Accreditation: A process of assessing the quality of institutions, programs and services; ensuring they meet the standards of the accreditation agency.
Accreditation Agency: A nongovernmental body established to administer accrediting procedures.
Assessment: "Assessment is the systematic collection, review, and use of information about educational programs undertaken for the purpose of improving student learning and development." (Palomba & Banta, 1999)
Benchmarking: A data point of comparison that can be measured over time. Often external benchmarks are used such as peer institutions or peer programs.
Capstone Course/Culminating Experience: An upper division course, project, or experience that integrates concepts, knowledge, and skills of an entire sequence of study in a given program such as a senior thesis.
Course-embedded Assessment: A method in which evidence of student learning outcomes for the program is obtained from assignments in particular courses in the curriculum.
Criterion-Referenced Assessment: Measure student performance against a fixed set of predetermined criteria or learning standards
Curriculum Map: A matrix showing the coverage of each program learning outcome in each course.
Direct Assessment/Direct Evidence: Assessment that provides direct evidence of student learning. Examples include: course papers and assignments, performances, exhibits, licensure and professional exams, standardized tests like the GRE subject tests.
Exams: Tests that may include multiple-choice, true-false, response selection, essays and/or problems.
Field Experience: Application of knowledge and analysis in professional settings.
Focus Groups: Carefully planned group discussions conducted by trained moderators. A small number of questions, developed in advance, is used to generate in-depth consideration of a narrowly defined topic. Focus groups examine perceptions, feelings, attitudes and ideas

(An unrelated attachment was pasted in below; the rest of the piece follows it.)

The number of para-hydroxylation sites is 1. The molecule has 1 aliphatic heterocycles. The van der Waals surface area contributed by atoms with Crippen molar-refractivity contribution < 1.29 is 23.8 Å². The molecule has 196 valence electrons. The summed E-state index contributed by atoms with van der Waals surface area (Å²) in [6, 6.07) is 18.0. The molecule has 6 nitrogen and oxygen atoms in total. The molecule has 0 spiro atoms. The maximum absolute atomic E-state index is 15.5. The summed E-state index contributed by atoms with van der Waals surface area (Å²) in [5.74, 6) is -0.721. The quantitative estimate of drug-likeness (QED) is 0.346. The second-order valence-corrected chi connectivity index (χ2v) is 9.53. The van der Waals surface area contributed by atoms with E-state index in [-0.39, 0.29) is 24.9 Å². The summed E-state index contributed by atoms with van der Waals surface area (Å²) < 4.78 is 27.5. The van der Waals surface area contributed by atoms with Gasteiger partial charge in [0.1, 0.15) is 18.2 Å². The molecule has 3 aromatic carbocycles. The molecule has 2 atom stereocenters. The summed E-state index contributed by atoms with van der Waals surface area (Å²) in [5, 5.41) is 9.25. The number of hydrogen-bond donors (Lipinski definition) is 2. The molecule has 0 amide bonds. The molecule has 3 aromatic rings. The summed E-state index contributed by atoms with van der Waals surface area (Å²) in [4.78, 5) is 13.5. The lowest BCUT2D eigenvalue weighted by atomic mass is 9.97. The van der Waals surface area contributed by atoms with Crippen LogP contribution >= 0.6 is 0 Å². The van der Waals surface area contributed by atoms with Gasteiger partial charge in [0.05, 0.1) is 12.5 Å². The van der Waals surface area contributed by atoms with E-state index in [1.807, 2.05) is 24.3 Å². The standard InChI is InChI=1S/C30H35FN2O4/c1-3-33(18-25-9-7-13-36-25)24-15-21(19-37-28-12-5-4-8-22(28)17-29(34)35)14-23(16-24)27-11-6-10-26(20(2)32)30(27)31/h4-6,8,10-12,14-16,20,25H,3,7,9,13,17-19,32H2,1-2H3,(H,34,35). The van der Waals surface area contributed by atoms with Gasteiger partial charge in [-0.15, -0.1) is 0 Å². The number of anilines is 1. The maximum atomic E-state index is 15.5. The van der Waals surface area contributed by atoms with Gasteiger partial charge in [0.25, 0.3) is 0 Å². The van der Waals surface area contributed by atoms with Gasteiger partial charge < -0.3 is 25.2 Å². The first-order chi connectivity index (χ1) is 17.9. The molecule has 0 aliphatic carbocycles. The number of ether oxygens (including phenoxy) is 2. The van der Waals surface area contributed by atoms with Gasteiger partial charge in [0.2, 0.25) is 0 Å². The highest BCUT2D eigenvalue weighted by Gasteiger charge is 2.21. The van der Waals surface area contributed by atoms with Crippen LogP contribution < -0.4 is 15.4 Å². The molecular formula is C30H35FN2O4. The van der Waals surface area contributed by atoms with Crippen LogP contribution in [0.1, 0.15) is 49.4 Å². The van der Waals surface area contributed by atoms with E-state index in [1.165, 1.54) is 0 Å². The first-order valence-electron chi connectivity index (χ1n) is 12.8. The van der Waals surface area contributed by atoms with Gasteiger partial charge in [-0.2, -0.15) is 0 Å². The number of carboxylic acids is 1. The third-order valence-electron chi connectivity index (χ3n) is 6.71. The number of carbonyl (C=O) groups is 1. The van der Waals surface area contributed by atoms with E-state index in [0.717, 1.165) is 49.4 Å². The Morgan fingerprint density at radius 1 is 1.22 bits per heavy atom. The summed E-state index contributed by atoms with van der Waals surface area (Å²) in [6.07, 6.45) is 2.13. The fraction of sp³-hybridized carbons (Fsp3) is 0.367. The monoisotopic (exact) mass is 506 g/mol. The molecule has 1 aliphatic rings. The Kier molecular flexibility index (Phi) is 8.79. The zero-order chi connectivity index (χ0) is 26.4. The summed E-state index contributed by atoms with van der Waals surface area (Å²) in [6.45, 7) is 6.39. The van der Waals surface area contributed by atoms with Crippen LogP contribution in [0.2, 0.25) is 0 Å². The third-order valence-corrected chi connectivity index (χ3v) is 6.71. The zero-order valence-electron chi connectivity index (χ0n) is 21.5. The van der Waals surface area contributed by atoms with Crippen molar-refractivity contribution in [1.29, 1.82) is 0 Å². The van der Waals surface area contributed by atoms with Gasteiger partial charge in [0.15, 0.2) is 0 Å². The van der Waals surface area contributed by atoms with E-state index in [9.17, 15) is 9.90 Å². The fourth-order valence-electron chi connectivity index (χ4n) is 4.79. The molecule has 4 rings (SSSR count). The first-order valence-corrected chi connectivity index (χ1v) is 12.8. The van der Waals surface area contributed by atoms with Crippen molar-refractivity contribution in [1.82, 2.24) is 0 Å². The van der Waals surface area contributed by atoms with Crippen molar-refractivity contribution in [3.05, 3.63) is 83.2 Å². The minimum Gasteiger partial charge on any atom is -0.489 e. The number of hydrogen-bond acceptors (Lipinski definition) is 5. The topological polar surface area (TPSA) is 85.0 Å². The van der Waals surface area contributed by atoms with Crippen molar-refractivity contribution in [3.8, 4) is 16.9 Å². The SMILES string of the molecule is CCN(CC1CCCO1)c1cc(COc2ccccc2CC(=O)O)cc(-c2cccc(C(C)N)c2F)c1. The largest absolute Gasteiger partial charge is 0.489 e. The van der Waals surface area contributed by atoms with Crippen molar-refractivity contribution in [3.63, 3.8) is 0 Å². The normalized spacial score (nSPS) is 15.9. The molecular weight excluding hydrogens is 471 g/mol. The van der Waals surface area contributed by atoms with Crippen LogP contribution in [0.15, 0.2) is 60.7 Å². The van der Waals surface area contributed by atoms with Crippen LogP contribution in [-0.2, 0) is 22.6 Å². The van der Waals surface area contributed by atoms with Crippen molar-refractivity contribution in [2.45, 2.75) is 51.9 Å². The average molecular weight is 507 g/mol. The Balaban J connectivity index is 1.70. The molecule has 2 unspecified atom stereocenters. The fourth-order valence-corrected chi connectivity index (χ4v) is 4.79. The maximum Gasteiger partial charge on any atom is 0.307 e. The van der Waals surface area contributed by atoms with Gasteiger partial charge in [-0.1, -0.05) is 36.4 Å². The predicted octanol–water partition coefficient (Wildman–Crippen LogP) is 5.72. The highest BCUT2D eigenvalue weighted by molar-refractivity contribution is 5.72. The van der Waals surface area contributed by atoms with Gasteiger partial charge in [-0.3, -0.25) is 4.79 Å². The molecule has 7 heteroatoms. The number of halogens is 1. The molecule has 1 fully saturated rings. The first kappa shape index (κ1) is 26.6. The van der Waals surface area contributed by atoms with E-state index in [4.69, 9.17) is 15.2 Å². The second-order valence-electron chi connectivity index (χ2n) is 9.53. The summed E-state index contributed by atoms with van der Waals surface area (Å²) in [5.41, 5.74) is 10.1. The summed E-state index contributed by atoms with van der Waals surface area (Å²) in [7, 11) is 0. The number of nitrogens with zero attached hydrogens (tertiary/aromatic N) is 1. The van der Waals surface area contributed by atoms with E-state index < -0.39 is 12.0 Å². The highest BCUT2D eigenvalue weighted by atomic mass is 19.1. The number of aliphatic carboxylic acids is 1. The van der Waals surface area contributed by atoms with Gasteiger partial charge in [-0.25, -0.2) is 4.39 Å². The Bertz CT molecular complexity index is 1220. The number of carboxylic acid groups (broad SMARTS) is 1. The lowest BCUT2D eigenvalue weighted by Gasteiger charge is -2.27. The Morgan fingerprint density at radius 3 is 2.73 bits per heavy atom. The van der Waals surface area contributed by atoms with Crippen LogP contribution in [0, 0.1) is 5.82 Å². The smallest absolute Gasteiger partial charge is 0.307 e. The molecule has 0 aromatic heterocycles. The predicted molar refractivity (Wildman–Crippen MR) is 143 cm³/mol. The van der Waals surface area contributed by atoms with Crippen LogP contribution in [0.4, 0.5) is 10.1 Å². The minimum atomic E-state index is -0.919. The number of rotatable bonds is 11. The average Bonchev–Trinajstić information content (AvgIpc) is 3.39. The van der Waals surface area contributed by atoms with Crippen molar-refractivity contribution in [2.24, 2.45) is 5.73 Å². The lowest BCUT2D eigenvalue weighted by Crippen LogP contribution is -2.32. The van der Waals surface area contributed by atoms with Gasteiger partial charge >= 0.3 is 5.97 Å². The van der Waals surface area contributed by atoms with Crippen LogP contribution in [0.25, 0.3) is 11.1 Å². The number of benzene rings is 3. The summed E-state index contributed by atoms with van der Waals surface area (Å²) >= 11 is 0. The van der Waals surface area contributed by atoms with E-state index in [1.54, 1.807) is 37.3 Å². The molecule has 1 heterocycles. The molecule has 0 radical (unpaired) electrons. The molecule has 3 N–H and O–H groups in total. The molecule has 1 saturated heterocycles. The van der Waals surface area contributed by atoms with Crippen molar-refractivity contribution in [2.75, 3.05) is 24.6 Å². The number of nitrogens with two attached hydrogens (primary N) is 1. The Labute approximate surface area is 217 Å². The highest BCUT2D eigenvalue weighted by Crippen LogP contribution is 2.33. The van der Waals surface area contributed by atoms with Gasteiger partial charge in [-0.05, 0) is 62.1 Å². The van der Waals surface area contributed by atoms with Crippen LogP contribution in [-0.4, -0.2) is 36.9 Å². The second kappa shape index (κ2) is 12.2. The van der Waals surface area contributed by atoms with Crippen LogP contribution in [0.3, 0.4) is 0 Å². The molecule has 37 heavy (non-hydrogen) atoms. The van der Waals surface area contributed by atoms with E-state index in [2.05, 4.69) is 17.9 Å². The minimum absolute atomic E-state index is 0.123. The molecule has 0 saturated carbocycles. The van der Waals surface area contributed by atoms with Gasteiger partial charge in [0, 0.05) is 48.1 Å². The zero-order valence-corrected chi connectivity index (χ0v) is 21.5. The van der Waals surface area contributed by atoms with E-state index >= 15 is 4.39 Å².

Formative Assessment: Formative assessment refers to the gathering of information or data about student learning during a course or program that is used to guide improvements in teaching and learning.
Goals: General expectations for students. Effective goals are broadly stated, meaningful, achievable, and assessable.
Indirect Assessment: Assessment that yields indirect evidence of student learning or perception of student learning such as: student surveys, focus groups, exit interviews, job and graduate school placement, graduation and retention rates, etc.
Institutional Assessment: Assessment to determine the extent to which a college or university is achieving its mission.
Norm-Referenced Assessment: Measuring student performance against the performance of their peers
Objectives: Express intended learning outcomes in precise terms, describing specific behaviors and knowledge students should exhibit.
Open Pathway: A pathway for maintaining accreditation with HLC that features a 10-year reaffirmation cycle where quality assurance and quality improvement are addressed separately.
Oral Presentations: Reports given to a group including experts who evaluate the work presented.
Outcomes: Clear, concise statements that describe how students can demonstrate their mastery of program goals.
Portfolios: Systematic collections of students' works that are evaluated by set standards for evidence of learning and development.
Quality Initiative: A major quality improvement effort conducted by institutions between Years 5 and 9 of the Open Pathway that addresses a current concern or aspiration specific to the institution.
Reliability: Indicates that an assessment instrument, such as a comprehensive examination or survey, will produce consistent results over time.
Rubric: A set of criteria specifying the characteristics of a learning outcome and the levels of achievement in each characteristic. A rubric can be used as a tool for measuring subjective skills that can be incorporated into routine grading. Click here, here, and here for examples of grading rubrics.
Standards: An established level of accomplishment that all students are expected to meet or exceed.
Summative Assessment: The gathering of information at the conclusion of a course, program, or undergraduate career to improve learning or to meet accountability demands.
Survey: Method of collecting information from people about their characteristics, behaviors, attitudes, or perceptions. Most often surveys are questionnaires or structured interviews, administered by mail, telephone or completed at the site, requiring a specific set of questions, appropriate instructions and a carefully constructed data collection instrument.
Validity: The instrument's accuracy in measuring what a program/department is trying to measure.
Palomba & Banta (1999)